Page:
U.S. military prosecutors are seeking the death penalty for a Saudi man who allegedly is a top al-Qaida operative in their reaffirmation of charges against the Guantanamo detainee over the attack on the USS Cole warship in 2000, the Pentagon said Wednesday.
If the Obama administration approves the death penalty recommendation, it would be the first capital case under President Barack Obama.
Abd al-Rahim al Nashiri, a Saudi Arabian national of Yemeni descent, is charged with planning and preparing the attack on the warship off Yemen that killed 17 sailors and wounded 40. Suicide bombers rammed an explosives-laden boat into the Cole, blowing a massive hole in its side.
The United States accuses the detainee, captured in Dubai in 2002, of being al-Qaida's operations chief for the Arabian Peninsula.
Although military prosecutors are recommending the death penalty, that is subject to approval, according to a Pentagon statement.
Prosecutors sent the charges to the Pentagon appointee overseeing the Guantanamo tribunals, retired Vice Adm. Bruce MacDonald. As "convening authority," he will decide whether to refer the charges for trial and whether it will be prosecuted as a death penalty case.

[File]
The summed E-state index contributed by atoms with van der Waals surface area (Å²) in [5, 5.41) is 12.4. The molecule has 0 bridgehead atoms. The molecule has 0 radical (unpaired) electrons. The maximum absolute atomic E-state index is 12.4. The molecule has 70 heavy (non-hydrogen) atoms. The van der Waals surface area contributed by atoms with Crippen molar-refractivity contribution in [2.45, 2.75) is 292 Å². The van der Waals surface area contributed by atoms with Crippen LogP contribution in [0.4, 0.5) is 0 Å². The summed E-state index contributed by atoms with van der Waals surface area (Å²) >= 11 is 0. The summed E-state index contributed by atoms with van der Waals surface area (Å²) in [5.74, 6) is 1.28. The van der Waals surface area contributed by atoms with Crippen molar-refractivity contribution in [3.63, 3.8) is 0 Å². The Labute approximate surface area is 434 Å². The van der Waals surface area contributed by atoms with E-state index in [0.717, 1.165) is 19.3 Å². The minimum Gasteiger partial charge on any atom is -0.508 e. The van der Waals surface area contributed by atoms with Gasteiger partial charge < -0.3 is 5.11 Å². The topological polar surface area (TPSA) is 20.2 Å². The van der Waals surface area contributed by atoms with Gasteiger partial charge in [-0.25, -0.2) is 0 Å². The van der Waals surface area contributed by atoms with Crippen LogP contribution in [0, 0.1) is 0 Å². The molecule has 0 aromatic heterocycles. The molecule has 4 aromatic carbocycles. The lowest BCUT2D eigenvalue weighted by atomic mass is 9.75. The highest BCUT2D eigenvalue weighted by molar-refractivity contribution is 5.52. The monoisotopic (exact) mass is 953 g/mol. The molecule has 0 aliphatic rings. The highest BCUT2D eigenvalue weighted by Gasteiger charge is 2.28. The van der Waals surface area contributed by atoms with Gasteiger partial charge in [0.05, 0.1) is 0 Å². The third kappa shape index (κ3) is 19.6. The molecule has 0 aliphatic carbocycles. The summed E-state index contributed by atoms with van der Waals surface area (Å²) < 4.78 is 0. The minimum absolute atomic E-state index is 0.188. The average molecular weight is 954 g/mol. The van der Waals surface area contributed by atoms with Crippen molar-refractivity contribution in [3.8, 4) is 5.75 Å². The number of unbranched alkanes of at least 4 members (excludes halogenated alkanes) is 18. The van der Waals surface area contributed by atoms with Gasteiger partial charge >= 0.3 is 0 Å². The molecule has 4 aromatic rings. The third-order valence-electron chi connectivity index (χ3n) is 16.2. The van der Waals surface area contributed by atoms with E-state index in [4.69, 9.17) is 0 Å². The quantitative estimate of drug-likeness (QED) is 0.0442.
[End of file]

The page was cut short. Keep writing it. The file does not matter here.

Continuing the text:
Nashiri, who is being held at the U.S. detention facility in Guantanamo Bay, Cuba, also was charged with planning a 2002 attack on a French oil tanker off Yemen and with plotting an attempted attack on another U.S. ship in 2000.
The charges announced against Nashiri included terrorism, murder and other crimes.
In 2008, Nashiri was charged in the Guantanamo war crimes tribunal with conspiring with al-Qaida, murder, and other suspected crimes. Those charges were dropped in 2009 to give the Obama administration time to review Guantanamo cases and detention policy.
Like the original charges under the Bush administration, the charges announced Wednesday recommended the death penalty, making Nashiri the first capital case filed at Guantanamo under the Obama administration, which lifted its moratorium on new Guantanamo charges in early March.
Neither administration has said publicly how or where defendants would be executed if convicted in the tribunals.
Some evidence against Nashiri could be compromised by the CIA's acknowledgment it used the simulated-drowning technique known as waterboarding on him.
CIA agents also revved a power drill close to Nashiri's head and threatened him with a gun in efforts to scare him into giving information, according to a CIA inspector general's report that was partly made public in 2009.
It was unclear where those incidents took place, but Polish prosecutors are investigating Nashiri's claims that he was tortured by interrogators at a secret CIA prison in Poland before he was moved to Guantanamo in 2006.
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